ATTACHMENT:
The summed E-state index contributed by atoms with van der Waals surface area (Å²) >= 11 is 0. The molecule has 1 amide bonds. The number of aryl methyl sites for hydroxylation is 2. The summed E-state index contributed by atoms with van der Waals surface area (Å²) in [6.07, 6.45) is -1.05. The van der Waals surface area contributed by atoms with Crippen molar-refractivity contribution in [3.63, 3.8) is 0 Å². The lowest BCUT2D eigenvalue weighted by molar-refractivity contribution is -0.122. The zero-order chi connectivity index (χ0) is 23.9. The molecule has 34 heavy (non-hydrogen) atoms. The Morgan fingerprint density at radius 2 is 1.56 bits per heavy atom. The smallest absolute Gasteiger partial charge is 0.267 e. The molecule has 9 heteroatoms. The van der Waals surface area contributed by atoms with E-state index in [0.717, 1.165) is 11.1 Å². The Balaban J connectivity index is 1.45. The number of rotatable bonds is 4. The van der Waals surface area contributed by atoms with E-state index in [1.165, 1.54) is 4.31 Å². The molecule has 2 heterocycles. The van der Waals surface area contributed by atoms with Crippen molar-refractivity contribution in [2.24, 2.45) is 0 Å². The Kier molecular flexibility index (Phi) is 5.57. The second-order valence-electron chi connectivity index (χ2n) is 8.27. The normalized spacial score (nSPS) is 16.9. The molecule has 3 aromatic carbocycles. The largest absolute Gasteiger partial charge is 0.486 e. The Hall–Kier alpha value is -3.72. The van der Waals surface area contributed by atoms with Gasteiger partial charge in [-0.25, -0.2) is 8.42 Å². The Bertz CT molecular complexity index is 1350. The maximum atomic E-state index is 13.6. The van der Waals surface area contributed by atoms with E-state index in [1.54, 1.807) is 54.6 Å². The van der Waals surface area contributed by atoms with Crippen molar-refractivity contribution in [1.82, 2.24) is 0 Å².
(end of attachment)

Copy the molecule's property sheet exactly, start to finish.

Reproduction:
The summed E-state index contributed by atoms with van der Waals surface area (Å²) >= 11 is 0. The molecule has 1 amide bonds. The number of aryl methyl sites for hydroxylation is 2. The summed E-state index contributed by atoms with van der Waals surface area (Å²) in [6.07, 6.45) is -1.05. The van der Waals surface area contributed by atoms with Crippen molar-refractivity contribution in [3.63, 3.8) is 0 Å². The lowest BCUT2D eigenvalue weighted by molar-refractivity contribution is -0.122. The zero-order chi connectivity index (χ0) is 23.9. The molecule has 34 heavy (non-hydrogen) atoms. The Morgan fingerprint density at radius 2 is 1.56 bits per heavy atom. The smallest absolute Gasteiger partial charge is 0.267 e. The molecule has 9 heteroatoms. The van der Waals surface area contributed by atoms with E-state index in [0.717, 1.165) is 11.1 Å². The Balaban J connectivity index is 1.45. The number of rotatable bonds is 4. The van der Waals surface area contributed by atoms with E-state index in [1.165, 1.54) is 4.31 Å². The molecule has 2 heterocycles. The van der Waals surface area contributed by atoms with Crippen molar-refractivity contribution in [2.24, 2.45) is 0 Å². The Kier molecular flexibility index (Phi) is 5.57. The second-order valence-electron chi connectivity index (χ2n) is 8.27. The normalized spacial score (nSPS) is 16.9. The molecule has 3 aromatic carbocycles. The largest absolute Gasteiger partial charge is 0.486 e. The Hall–Kier alpha value is -3.72. The van der Waals surface area contributed by atoms with Gasteiger partial charge in [-0.25, -0.2) is 8.42 Å². The Bertz CT molecular complexity index is 1350. The maximum atomic E-state index is 13.6. The van der Waals surface area contributed by atoms with E-state index in [1.54, 1.807) is 54.6 Å². The van der Waals surface area contributed by atoms with Crippen molar-refractivity contribution in [1.82, 2.24) is 0 Å².